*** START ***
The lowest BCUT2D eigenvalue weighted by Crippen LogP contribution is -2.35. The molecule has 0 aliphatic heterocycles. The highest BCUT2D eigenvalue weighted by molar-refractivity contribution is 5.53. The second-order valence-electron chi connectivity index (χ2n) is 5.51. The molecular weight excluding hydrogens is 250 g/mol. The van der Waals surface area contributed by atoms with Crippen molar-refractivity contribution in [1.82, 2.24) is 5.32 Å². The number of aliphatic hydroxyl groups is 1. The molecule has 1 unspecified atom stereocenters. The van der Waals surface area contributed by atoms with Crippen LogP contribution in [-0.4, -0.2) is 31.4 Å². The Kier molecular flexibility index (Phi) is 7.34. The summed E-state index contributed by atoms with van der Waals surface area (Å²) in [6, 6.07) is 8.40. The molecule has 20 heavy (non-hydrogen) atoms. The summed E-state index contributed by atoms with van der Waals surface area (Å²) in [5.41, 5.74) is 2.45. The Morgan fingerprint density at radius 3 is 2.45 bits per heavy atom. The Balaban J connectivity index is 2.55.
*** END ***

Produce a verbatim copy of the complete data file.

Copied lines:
The lowest BCUT2D eigenvalue weighted by Crippen LogP contribution is -2.35. The molecule has 0 aliphatic heterocycles. The highest BCUT2D eigenvalue weighted by molar-refractivity contribution is 5.53. The second-order valence-electron chi connectivity index (χ2n) is 5.51. The molecular weight excluding hydrogens is 250 g/mol. The van der Waals surface area contributed by atoms with Crippen molar-refractivity contribution in [1.82, 2.24) is 5.32 Å². The number of aliphatic hydroxyl groups is 1. The molecule has 1 unspecified atom stereocenters. The van der Waals surface area contributed by atoms with Crippen LogP contribution in [-0.4, -0.2) is 31.4 Å². The Kier molecular flexibility index (Phi) is 7.34. The summed E-state index contributed by atoms with van der Waals surface area (Å²) in [6, 6.07) is 8.40. The molecule has 20 heavy (non-hydrogen) atoms. The summed E-state index contributed by atoms with van der Waals surface area (Å²) in [5.41, 5.74) is 2.45. The Morgan fingerprint density at radius 3 is 2.45 bits per heavy atom. The Balaban J connectivity index is 2.55.